In view of these challenges, together with our knowledge partner Bristol University, we are shaping-up a generic strategic framework for institutionalisation of hygiene integration. It brings together evidence, shapes results logics and collects available approaches and experiences. It can be used for existing as well as future projects.

At the same time, we support project-level initiatives to integrate hygiene already. PADANE Burundi, HortInvest Rwanda and CRAFT Kenya are exploring and experimenting with institutionalising hygiene measures in relation to specific ‘high risk nodes’ in the value chains.

Digitalisation for agriculture (D4Ag) solutions relevant to COVID-19

COVID-19 has incited significant growth in the demands of projects and their partners (lead businesses, cooperatives, farmers, service providers) for digitalisation (D4Ag). While overall expectations are high, the D4Ag area is also immature in various ways. Structural challenges include: a) the viability and scaling of service delivery models, b) the digital divide and access limitations (incl. digital literacy challenges), c) privacy and data ownership, and d) governance and regulation, including (pre-competitive) data infrastructure and systems.

CORE focuses on the digital divide as key challenge and the related scaling/accessibility of services. We support projects to position/act more strategically on these and are presently co-shaping a D4Ag coalition with NFP and others to jointly advocate on and address such structural challenges better.

We provide hands-on support to individual projects, in particular MODHEM+, STAMP+ and CRAFT. We help make better choices on applications and match-making between local businesses and D4AG providers. And we support developing stronger strategies towards scaling/accessibility as well as the enabling environment for digitalisation.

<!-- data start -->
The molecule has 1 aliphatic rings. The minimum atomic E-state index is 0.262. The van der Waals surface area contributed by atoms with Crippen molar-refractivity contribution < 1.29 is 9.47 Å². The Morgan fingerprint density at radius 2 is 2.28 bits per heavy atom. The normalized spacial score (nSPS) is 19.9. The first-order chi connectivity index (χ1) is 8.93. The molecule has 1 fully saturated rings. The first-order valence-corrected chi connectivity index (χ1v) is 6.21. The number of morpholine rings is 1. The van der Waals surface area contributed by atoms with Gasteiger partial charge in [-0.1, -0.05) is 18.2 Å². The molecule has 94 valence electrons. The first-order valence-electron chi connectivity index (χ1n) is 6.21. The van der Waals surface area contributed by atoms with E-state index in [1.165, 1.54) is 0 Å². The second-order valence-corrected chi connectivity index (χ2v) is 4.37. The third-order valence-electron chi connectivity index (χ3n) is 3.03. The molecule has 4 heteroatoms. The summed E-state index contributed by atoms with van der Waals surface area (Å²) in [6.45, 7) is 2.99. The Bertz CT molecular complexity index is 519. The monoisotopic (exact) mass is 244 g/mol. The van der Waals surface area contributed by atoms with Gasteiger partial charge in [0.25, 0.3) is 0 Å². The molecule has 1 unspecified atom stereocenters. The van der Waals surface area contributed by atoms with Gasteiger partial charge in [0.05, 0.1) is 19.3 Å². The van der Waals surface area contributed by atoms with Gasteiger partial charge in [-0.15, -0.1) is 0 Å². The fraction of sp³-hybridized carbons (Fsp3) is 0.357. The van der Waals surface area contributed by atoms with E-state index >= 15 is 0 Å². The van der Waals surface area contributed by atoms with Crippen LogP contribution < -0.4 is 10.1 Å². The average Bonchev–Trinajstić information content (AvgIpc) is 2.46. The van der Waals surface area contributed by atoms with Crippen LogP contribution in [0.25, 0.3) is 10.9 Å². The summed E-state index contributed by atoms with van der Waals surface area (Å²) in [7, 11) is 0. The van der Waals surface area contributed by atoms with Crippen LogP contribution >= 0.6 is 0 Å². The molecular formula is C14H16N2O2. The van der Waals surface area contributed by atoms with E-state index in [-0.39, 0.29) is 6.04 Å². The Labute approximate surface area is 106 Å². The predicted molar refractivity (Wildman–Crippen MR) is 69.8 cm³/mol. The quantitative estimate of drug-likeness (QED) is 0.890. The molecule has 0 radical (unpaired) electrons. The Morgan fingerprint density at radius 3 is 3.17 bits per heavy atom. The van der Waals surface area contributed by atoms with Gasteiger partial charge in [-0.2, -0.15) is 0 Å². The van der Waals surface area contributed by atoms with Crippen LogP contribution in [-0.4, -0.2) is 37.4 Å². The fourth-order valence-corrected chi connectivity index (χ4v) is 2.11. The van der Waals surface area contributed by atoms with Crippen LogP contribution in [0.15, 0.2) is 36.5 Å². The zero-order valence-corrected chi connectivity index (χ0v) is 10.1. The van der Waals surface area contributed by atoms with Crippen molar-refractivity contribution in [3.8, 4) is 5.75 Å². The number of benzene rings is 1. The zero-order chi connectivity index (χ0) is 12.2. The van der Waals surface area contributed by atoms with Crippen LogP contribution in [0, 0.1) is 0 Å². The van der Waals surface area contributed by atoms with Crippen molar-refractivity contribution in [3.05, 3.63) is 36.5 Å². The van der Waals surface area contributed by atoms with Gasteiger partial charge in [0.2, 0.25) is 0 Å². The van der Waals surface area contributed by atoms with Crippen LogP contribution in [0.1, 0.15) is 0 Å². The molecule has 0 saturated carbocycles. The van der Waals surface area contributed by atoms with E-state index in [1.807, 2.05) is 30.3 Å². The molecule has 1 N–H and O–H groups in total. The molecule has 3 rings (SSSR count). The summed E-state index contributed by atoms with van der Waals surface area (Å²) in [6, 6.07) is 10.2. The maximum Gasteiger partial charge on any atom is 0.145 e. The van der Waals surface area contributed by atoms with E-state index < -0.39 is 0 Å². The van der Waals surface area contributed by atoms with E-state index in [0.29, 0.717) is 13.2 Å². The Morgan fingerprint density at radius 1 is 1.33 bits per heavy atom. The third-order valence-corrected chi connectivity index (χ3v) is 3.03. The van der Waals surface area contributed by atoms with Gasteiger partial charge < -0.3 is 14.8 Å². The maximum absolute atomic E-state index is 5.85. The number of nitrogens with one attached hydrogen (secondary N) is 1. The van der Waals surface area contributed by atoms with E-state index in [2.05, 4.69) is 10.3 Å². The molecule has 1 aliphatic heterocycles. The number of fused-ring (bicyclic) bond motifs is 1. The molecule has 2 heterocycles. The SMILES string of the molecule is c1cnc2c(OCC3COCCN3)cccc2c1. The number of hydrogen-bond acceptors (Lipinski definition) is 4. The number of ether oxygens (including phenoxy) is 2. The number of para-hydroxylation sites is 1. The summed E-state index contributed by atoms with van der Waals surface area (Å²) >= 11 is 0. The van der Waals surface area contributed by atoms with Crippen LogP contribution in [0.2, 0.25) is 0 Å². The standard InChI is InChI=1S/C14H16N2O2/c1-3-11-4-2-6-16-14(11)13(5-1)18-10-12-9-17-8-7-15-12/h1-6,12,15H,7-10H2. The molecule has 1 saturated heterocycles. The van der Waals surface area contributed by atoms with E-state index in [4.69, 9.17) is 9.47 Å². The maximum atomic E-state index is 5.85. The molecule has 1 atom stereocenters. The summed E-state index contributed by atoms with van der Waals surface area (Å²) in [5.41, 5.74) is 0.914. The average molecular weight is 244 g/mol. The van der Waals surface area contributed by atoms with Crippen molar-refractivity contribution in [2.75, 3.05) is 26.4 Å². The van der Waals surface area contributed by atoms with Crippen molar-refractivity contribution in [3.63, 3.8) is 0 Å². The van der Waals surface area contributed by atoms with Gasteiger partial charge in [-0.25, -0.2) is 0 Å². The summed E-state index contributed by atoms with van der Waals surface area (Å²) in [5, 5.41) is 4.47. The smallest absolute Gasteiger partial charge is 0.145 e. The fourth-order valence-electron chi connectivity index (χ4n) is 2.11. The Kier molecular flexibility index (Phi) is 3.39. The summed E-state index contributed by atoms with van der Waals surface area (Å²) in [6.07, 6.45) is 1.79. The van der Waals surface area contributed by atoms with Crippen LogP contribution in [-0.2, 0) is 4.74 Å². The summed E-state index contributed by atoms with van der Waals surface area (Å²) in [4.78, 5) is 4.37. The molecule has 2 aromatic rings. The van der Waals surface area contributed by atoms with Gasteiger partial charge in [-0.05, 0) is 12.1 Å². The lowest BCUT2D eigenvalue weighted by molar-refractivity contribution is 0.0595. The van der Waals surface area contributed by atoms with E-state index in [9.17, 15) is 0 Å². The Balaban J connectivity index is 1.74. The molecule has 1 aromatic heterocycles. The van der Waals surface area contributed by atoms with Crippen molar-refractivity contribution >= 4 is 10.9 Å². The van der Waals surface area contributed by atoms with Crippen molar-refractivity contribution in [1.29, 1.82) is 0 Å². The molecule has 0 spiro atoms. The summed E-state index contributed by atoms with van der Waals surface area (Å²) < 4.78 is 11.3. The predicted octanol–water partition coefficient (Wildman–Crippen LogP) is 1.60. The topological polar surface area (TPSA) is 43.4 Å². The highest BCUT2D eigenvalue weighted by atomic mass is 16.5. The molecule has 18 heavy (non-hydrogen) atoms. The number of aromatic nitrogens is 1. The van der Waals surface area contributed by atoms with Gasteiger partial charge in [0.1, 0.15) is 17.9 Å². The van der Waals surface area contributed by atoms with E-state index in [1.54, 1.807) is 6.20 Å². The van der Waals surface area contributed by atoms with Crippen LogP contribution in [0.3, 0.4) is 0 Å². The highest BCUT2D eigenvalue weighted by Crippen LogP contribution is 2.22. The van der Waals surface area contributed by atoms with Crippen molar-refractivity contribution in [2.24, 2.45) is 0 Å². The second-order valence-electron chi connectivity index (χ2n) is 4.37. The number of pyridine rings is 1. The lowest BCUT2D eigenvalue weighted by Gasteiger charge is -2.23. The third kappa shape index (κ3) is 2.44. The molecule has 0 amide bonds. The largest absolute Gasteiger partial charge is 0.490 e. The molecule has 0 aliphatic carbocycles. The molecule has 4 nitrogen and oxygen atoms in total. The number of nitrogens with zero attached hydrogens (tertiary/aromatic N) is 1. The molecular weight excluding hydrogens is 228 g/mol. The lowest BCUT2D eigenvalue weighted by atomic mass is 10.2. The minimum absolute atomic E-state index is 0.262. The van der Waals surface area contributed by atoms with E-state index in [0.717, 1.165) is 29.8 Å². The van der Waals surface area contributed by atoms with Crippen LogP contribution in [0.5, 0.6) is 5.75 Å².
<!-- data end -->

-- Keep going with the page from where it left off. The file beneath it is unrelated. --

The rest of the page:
Rapid analytics and monitoring for adequate responses

An initial focus on rapid scanning of immediate effects at the start of CORE-Africa, is evolving to a broader analytical approach. This reflects the development from direct response to addressing structural issues/causes.

Our practical methods under Rapid Analytics have evolved, from just one to three tools:

Rapid assessments: A methodology is available for projects and has been applied in Rwanda (and Ghana) for horticulture. Demand has shifted from a pure COVID focus to a broader rapid sector system/transformation assessment. This is given attention in preparing 2 possible applications for CRAFT and potentially 2 other projects. See Rwanda's potato sector and Rwanda's horticulture sector assessments.

COVID-19 country monitoring tool: A monthly monitoring tool has been developed and implemented since Q4 2020 to enable selected country offices and CORE-Africa / SNV to better follow trends in the protracted COVID-dynamics. It particularly provides some key indicators for effects on the agriculture sector, business environment and consumers.

COVID-19 & agriculture reviews: CORE-Africa produces a regular update of available international information on implications of COVID-19 for agriculture, value chains and food systems. The reviews are compiled in collaboration with WUR and seek to keep SNV Agriculture staff and partners up-to-date on key COVID-19 related insights and discussions. The reviews’ main function is to summarise and ‘signpost’ amidst the wealth of writing on COVID and agriculture/food systems. The reviews are also important in terms of joint sense making and learning across realities in different countries and contexts.

Learning and exchange

Learning and exchange are at the heart of CORE-Africa and key to its success supporting the improvement of approaches amidst the COVID-19 crisis, across multiple large projects working on food value chains.

To avoid reinventing the wheel within each project, CORE-Africa acts as a space to exchange experiences, adequate practices and learnings between the projects. From this we increasingly distil broader learnings for SNV and for external practitioner and policy debates.

External partnerships are also a key element of CORE's learning approach. They feed-in external knowledge, make us learn together with reputed players in practical collaborations, and allow to join forces in sharing lessons in external fora.

While some learning is overarching, much of it is specific to the four components. For this, CORE drives a pragmatic learning agenda based on topics, methods, learnings and discussions emerging from each component. We help produce and share knowledge/content (blogs, reports, presentations), as well as establish interactive sharing (webinars, platforms, conferences) within SNV and beyond. External fora that we engage with include: DGIS-IGG CoPs and events, the Netherlands Food Partnership (NFP), the Sustainable Food System Summit and related interactions, the EU Practitioner Network (PN) and Private sector Working Group (PSWG) and others.